A literary biography of a seminal figure of 20th century American literature, Margaret Walker, who established one of the first Black Studies centers in the nation, and mentored the Black Arts movement of the 1960s.
For My People: The Life and Writing of Margaret Walker gives the long-overdue recognition to one of the seminal figures of American literature. Margaret Walker has been described by scholar Jerry Ward as "a national treasure" and by Nikki Giovanni as the "most famous person nobody knows." Her signature poem, For My People, written when she was 22, set a tone and a level of commitment which African American literature has been responding to ever since.
For My People combines conversations with Margaret Walker, commentary from leading scholars and readings from her poetry to make a powerful argument for the centrality of her work to 20th century American literature. At the heart of her poetry are the rhythms of African and African American speech and music - gospel, spiritual, ballads and folktales. In contrast to most contemporary poets, she did not aspire to a "personal" poetry but "to write the songs of my people - to frame their dreams into words, their souls into notes."
Margaret Walker has participated in virtually every significant African American literary movement in this century. Born in Birmingham in 1915, she was deeply influenced by the Harlem Renaissance, receiving personal encouragement from Langston Hughes and W.E.B. Du Bois. During the Depression, she joined Illinois WPA Writers Project and worked alongside Saul Bellow, Studs Terkel, Arna Bontemps and Richard Wright, becoming Wright's close friend and biographer. In 1942, she was the first African American to win the coveted Yale Younger Poets award.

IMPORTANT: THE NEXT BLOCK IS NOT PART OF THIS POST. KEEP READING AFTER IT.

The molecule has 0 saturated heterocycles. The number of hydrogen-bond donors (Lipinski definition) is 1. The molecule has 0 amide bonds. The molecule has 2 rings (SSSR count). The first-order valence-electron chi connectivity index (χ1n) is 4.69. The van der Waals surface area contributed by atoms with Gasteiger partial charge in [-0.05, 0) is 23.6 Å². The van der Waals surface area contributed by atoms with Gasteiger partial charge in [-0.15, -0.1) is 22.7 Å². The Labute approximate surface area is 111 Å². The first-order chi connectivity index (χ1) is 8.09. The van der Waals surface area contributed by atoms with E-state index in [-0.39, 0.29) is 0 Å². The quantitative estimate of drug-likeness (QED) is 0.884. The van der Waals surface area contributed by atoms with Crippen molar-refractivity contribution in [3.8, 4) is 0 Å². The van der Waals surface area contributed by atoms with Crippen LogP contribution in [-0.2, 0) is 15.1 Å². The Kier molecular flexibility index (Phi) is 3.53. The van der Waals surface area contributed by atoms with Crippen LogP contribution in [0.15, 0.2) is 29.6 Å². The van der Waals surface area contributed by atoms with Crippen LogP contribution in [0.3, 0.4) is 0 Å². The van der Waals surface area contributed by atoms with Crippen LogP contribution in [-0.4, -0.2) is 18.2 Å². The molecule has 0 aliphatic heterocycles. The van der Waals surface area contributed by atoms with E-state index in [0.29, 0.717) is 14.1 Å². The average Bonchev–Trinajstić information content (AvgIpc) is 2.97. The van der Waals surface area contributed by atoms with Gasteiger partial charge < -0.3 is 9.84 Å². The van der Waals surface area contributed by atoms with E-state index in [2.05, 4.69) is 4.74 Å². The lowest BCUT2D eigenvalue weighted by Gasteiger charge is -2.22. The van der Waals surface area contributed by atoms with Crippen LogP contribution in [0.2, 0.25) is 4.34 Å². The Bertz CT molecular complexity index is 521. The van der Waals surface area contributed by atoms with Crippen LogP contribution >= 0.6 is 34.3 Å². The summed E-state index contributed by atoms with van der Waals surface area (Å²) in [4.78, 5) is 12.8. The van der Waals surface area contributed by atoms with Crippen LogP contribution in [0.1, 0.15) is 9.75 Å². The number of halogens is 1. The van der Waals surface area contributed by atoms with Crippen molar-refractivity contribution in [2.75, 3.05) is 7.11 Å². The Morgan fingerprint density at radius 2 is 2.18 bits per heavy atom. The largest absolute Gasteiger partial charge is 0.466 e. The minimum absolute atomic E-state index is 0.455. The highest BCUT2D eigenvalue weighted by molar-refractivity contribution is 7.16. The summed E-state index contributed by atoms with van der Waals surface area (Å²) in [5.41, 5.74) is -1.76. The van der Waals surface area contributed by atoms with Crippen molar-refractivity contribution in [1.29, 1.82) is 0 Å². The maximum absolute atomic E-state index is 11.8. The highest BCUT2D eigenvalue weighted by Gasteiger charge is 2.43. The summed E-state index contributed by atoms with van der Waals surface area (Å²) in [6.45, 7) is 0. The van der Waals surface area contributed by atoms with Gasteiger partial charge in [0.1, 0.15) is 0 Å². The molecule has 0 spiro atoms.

Margaret returned to the South, teaching at Jackson State for forty years and establishing there one of the first Black Studies center in the nation. Her epic novel Jubilee, published in 1966, took 30 years to write; it was based on the life of her own great grandmother and pays tribute to the solidarity of a slave family. During the '60s she was an outspoken political activist and a mentor to a new generation of writers in the Black Arts movement including Nikki Giovanni and Sonia Sanchez. Now this important film makes Margaret Walker's poetry and inspiring presence available to yet another generation of writers ad readers. Poet, teacher, activist, Margaret Walker is someone to who the over-used epithet "role model" can truly be applied.
Margaret Walker is a national treasure*Her signature poem 'For My People' is one of the best summaries of the Black experience." - E. Ethelbert Miller, Howard University "I can't contain my excitement over this long overdue tribute to an exemplary life. Margaret Walker single-handedly turned poetry upside down with her declaration of love and her challenge to the future of her people." - Nikki Giovanni "I can think of no more worthwhile scholarly endeavor than a documentary on the life of Margaret Walker. It will go a long way to solidifying her well-earned place in American letters and will introduce her to new generations of students." - Trudier Harris, University of North Carolina, Chapel Hill "Highly recommended for American literature collections, poetry collections, and Black Studies collections, high school level and up." - Melinda Davis, University of Tennessee, EMRO
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